COMMENT by Richard Gladwell, Sail-World.com/nz
Emirates Team New Zealand and their supporters will be greatly assured with the sight of their first AC75, Te Aihe, sitting outside the team base in Halsey Street.
After a tumultuous four months, all the team's assets and people are back in Auckland.
"We're keeping our heads down and making up for lost time," explains sailing team member Glenn Ashby. "The intensity across the board has certainly stepped up a notch having got back from the lockdown, and looking at the number of days left in the campaign, maximising every day is critical to success."
For the first time since early February, when Te Aihe was shipped to Italy by way of Singapore, the Kiwis seem to be in control – as much as that word can ever be used in the context of an America's Cup campaign.
Relative to the challenger teams, Team New Zealand appear to be in good shape, and from here on, the rich should get richer.
"Te Aihe will sail again, the team are working through the specifics of the schedule now we have her back in Auckland," Ashby said.
It will be the first time since the 2007 America's Cup in Valencia that Team New Zealand will have had two America's Cup Class boats in racing trim.
"There are some new modifications and components that were all ready to go once Te Aihe hit the water in Cagliari, so it is important to get out and test with all of these mods and components," Ashby added.
As New Zealand heads into winter, their land-based simulator means ETNZ are not weather constrained. If the wind is not co-operating, then it is more time on the simulator - where all the innovation and serious learning gets done.
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Ahead lies what should be a reasonably straight and level run-up for the Kiwis to the first Cup event in mid-December. Unlike the challengers, Team New Zealand doesn't have to travel to other regattas, while their base is built and fully operational and there's no boat commissioning issues - save for reassembling Te Aihe, finishing the team's second AC75 and race boat, and then putting it into sea trials.
While the team won't talk specifics, it would seem that the development program will continue with the test boat Te Kāhu being used for evaluating design ideas which show promise on the land-based design/testing facilities, before being promoted onto the AC75, to be assessed full-scale and under race conditions.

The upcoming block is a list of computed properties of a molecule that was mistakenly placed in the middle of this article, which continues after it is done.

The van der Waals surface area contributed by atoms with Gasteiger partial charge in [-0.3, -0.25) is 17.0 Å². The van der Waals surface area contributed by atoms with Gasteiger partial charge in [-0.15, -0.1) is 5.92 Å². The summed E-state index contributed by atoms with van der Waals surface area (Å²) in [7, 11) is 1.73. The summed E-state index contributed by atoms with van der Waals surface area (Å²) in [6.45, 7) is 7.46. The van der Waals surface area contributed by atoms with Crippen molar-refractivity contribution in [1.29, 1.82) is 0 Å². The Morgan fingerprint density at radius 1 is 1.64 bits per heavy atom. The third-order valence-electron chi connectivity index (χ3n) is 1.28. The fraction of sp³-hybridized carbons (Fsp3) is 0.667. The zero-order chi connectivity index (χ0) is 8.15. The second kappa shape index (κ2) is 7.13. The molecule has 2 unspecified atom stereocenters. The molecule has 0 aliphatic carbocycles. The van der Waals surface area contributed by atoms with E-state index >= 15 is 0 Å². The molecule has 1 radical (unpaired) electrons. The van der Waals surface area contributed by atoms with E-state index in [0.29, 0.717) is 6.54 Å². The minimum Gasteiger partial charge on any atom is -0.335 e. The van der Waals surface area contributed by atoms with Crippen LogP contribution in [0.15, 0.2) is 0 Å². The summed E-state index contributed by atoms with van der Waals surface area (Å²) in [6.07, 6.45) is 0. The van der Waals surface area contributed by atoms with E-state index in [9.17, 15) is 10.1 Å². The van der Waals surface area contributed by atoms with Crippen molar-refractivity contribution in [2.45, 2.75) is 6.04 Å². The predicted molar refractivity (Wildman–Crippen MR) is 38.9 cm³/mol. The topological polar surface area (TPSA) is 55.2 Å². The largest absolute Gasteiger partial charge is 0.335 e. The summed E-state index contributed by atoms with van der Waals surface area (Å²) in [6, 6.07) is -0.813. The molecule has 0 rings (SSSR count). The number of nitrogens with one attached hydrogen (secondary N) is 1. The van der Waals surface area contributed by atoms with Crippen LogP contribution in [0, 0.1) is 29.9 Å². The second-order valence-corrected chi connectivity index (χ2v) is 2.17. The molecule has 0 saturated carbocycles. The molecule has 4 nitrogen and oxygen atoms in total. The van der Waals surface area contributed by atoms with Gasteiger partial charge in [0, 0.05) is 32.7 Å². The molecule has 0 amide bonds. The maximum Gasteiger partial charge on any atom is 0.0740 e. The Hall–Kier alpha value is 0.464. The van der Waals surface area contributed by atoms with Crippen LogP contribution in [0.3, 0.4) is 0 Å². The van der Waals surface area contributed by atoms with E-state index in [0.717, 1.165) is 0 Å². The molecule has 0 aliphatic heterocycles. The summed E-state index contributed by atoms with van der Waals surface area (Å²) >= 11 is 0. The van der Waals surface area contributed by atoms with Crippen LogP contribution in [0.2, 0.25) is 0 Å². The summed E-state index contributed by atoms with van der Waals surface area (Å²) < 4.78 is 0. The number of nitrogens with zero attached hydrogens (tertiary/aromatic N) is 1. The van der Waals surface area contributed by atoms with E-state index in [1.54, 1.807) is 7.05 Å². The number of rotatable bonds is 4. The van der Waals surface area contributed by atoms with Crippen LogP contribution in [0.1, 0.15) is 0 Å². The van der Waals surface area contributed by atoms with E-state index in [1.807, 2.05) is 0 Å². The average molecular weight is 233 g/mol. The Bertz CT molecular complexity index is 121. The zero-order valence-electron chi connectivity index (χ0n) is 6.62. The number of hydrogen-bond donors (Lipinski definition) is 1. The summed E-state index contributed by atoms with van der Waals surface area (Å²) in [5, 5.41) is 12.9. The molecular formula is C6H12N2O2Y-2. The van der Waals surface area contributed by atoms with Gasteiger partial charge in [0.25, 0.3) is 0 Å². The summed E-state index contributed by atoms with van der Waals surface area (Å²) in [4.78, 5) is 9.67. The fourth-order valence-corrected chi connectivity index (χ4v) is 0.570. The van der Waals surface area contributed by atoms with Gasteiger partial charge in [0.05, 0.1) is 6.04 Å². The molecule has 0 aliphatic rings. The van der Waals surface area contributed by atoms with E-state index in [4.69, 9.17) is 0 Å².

Now on his fourth America's Cup campaign, Ashby is impressed with Te Kāhu. "It is an exceptional little boat. But it isn't all about out and out performance - like the AC75 needs to be to win a race. Te Kāhu is a test platform that serves a specific purpose across a range of different design elements," he added.
As with the last two America's Cup programs, parts from the first ACC boat will be transferred across to the second and race boat, for reasons of cost, but also reliability. The plug and play of some components mean that the uplifted part has been thoroughly tested in the first boat and should work just as well in the second.
That's another pointer to Team New Zealand's intention not to race the two AC75's against each other – even when they are permitted to do so by the rules.
The first AC75 Te Aihe will always be kept in near racing trim as an insurance policy against a structural failure or racing incident in the race boat.
The latest sailing video released by the team shows Te Kāhu sailing fast and smoothly in the Hauraki Gulf, using new foil arm wings and other features that have been under development over the past couple of months. They are expected to be trialled full size on Te Aihe when it is re-launched.
Watching Te Kāhu train on the America's Cup courses, its performance is similar to the video. Given that the half-size AC75 is in testing mode, you'd expect to see a few rough edges. It is proving to be an impressive addition to the program.
From mid-January 2020, through to the start of the 36th Match for the America's Cup on March 6, 2021, Team New Zealand has and will always have a boat to sail – either one of two AC75's or the test boat – an option none of the Challengers enjoy. With time now being the currency of the America's Cup, an uninterrupted 15-month run could be a significant advantage for the defenders.
For the Challengers, it is all ahead of them.
New York Yacht Club's team American Magic now have their AC75 Defiant en route to New Zealand. Their second AC75 and likely race boat is under construction in Portsmouth, RI. It will be flown to New Zealand, arriving in early September.
Executive Director Terry Hutchinson says Defiant is expected to be sailing in the third week of July in Auckland.
High on American Magic's to-do list is the construction of the team's base facilities which are still on the flat tarmac on Wynyard Point alongside the INEOS Team UK building. So far American Magic's base consists of a short line of Portacom buildings from where the prefabricated base will be assembled.
Excellent progress is being made on the construction of the British team's base - which has the roof on and is being closed in, ready for fit-out.
INEOS Team UK are expected to launch their second AC75 in the UK, and then fly both boats to New Zealand in August/September.
Luna Rossa Prada Pirelli continues to sail from their base in Cagliari, Sardinia. However, they have had issues with a dismasting and in a second incident suffered structural damage to their bow after a bobstay failed.
The Italians will be the last to arrive in New Zealand - around the end of September and expect to be sailing in mid-October.